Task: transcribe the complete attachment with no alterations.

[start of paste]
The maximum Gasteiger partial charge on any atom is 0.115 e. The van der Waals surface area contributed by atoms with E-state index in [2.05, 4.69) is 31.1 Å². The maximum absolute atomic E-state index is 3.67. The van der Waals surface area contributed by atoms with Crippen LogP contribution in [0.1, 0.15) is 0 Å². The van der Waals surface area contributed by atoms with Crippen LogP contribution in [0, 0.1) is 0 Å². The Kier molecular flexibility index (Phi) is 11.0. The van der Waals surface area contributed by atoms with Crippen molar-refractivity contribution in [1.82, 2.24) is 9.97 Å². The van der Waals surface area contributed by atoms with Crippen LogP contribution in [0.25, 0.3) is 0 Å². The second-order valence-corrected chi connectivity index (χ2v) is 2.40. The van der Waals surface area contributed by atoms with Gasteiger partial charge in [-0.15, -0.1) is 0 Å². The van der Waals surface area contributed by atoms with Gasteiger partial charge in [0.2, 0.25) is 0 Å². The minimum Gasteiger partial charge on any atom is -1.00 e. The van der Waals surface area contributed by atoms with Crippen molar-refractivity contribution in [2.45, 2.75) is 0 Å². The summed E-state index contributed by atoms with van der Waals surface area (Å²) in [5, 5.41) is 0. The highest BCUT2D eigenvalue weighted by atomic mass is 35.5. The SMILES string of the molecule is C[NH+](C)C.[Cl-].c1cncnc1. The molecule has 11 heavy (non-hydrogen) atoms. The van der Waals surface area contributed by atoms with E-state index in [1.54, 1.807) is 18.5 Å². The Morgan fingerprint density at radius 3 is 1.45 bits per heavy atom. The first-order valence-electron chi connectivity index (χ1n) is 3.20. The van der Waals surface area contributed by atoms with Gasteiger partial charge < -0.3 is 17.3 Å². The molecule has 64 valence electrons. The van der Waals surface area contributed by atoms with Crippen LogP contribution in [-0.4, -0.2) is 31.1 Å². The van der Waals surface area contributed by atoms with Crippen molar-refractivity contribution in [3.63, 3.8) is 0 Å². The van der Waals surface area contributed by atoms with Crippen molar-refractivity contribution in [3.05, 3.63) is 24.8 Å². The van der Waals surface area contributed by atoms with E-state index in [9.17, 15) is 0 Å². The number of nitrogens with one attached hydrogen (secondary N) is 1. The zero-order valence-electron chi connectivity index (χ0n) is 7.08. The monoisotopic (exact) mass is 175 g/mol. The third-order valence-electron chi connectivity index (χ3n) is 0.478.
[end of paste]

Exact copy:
The maximum Gasteiger partial charge on any atom is 0.115 e. The van der Waals surface area contributed by atoms with E-state index in [2.05, 4.69) is 31.1 Å². The maximum absolute atomic E-state index is 3.67. The van der Waals surface area contributed by atoms with Crippen LogP contribution in [0.1, 0.15) is 0 Å². The van der Waals surface area contributed by atoms with Crippen LogP contribution in [0, 0.1) is 0 Å². The Kier molecular flexibility index (Phi) is 11.0. The van der Waals surface area contributed by atoms with Crippen molar-refractivity contribution in [1.82, 2.24) is 9.97 Å². The van der Waals surface area contributed by atoms with Crippen LogP contribution in [0.25, 0.3) is 0 Å². The second-order valence-corrected chi connectivity index (χ2v) is 2.40. The van der Waals surface area contributed by atoms with Gasteiger partial charge in [-0.15, -0.1) is 0 Å². The van der Waals surface area contributed by atoms with Gasteiger partial charge in [0.2, 0.25) is 0 Å². The minimum Gasteiger partial charge on any atom is -1.00 e. The van der Waals surface area contributed by atoms with Crippen molar-refractivity contribution in [2.45, 2.75) is 0 Å². The summed E-state index contributed by atoms with van der Waals surface area (Å²) in [5, 5.41) is 0. The highest BCUT2D eigenvalue weighted by atomic mass is 35.5. The SMILES string of the molecule is C[NH+](C)C.[Cl-].c1cncnc1. The molecule has 11 heavy (non-hydrogen) atoms. The van der Waals surface area contributed by atoms with E-state index in [1.54, 1.807) is 18.5 Å². The Morgan fingerprint density at radius 3 is 1.45 bits per heavy atom. The first-order valence-electron chi connectivity index (χ1n) is 3.20. The van der Waals surface area contributed by atoms with Gasteiger partial charge < -0.3 is 17.3 Å². The molecule has 64 valence electrons. The van der Waals surface area contributed by atoms with Crippen LogP contribution in [-0.4, -0.2) is 31.1 Å². The van der Waals surface area contributed by atoms with Crippen molar-refractivity contribution in [3.63, 3.8) is 0 Å². The van der Waals surface area contributed by atoms with Crippen molar-refractivity contribution in [3.05, 3.63) is 24.8 Å². The van der Waals surface area contributed by atoms with E-state index in [9.17, 15) is 0 Å². The number of nitrogens with one attached hydrogen (secondary N) is 1. The zero-order valence-electron chi connectivity index (χ0n) is 7.08. The monoisotopic (exact) mass is 175 g/mol. The third-order valence-electron chi connectivity index (χ3n) is 0.478.